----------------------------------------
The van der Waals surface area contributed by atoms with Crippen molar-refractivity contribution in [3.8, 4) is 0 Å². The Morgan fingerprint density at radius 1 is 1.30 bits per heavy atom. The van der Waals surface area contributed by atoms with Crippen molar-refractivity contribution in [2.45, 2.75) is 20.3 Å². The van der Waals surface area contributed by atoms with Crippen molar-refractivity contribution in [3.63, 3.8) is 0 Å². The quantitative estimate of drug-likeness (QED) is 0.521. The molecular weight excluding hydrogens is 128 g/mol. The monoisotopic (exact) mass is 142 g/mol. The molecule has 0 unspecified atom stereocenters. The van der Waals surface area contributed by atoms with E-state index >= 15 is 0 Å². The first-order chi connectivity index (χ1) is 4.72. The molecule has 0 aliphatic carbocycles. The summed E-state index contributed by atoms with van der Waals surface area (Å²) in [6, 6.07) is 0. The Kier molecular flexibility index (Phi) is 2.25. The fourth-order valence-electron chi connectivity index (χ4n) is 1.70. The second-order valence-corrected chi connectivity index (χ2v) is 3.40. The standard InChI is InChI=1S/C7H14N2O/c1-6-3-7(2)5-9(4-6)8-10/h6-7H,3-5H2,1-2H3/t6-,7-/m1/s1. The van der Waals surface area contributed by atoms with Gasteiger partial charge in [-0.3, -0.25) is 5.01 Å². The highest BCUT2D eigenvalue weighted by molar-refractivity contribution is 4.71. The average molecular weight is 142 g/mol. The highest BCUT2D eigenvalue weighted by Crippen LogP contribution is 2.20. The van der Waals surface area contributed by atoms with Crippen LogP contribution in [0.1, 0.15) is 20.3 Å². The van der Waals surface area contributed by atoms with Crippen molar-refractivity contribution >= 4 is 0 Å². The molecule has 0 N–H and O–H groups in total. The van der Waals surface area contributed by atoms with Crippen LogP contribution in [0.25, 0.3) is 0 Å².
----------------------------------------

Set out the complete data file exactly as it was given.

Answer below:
The van der Waals surface area contributed by atoms with Crippen molar-refractivity contribution in [3.8, 4) is 0 Å². The Morgan fingerprint density at radius 1 is 1.30 bits per heavy atom. The van der Waals surface area contributed by atoms with Crippen molar-refractivity contribution in [2.45, 2.75) is 20.3 Å². The van der Waals surface area contributed by atoms with Crippen molar-refractivity contribution in [3.63, 3.8) is 0 Å². The quantitative estimate of drug-likeness (QED) is 0.521. The molecular weight excluding hydrogens is 128 g/mol. The monoisotopic (exact) mass is 142 g/mol. The molecule has 0 unspecified atom stereocenters. The van der Waals surface area contributed by atoms with E-state index >= 15 is 0 Å². The first-order chi connectivity index (χ1) is 4.72. The molecule has 0 aliphatic carbocycles. The summed E-state index contributed by atoms with van der Waals surface area (Å²) in [6, 6.07) is 0. The Kier molecular flexibility index (Phi) is 2.25. The fourth-order valence-electron chi connectivity index (χ4n) is 1.70. The second-order valence-corrected chi connectivity index (χ2v) is 3.40. The standard InChI is InChI=1S/C7H14N2O/c1-6-3-7(2)5-9(4-6)8-10/h6-7H,3-5H2,1-2H3/t6-,7-/m1/s1. The van der Waals surface area contributed by atoms with Gasteiger partial charge in [-0.3, -0.25) is 5.01 Å². The highest BCUT2D eigenvalue weighted by molar-refractivity contribution is 4.71. The average molecular weight is 142 g/mol. The highest BCUT2D eigenvalue weighted by Crippen LogP contribution is 2.20. The van der Waals surface area contributed by atoms with Crippen LogP contribution in [0.1, 0.15) is 20.3 Å². The van der Waals surface area contributed by atoms with Crippen molar-refractivity contribution >= 4 is 0 Å². The molecule has 0 N–H and O–H groups in total. The van der Waals surface area contributed by atoms with Crippen LogP contribution in [0.25, 0.3) is 0 Å².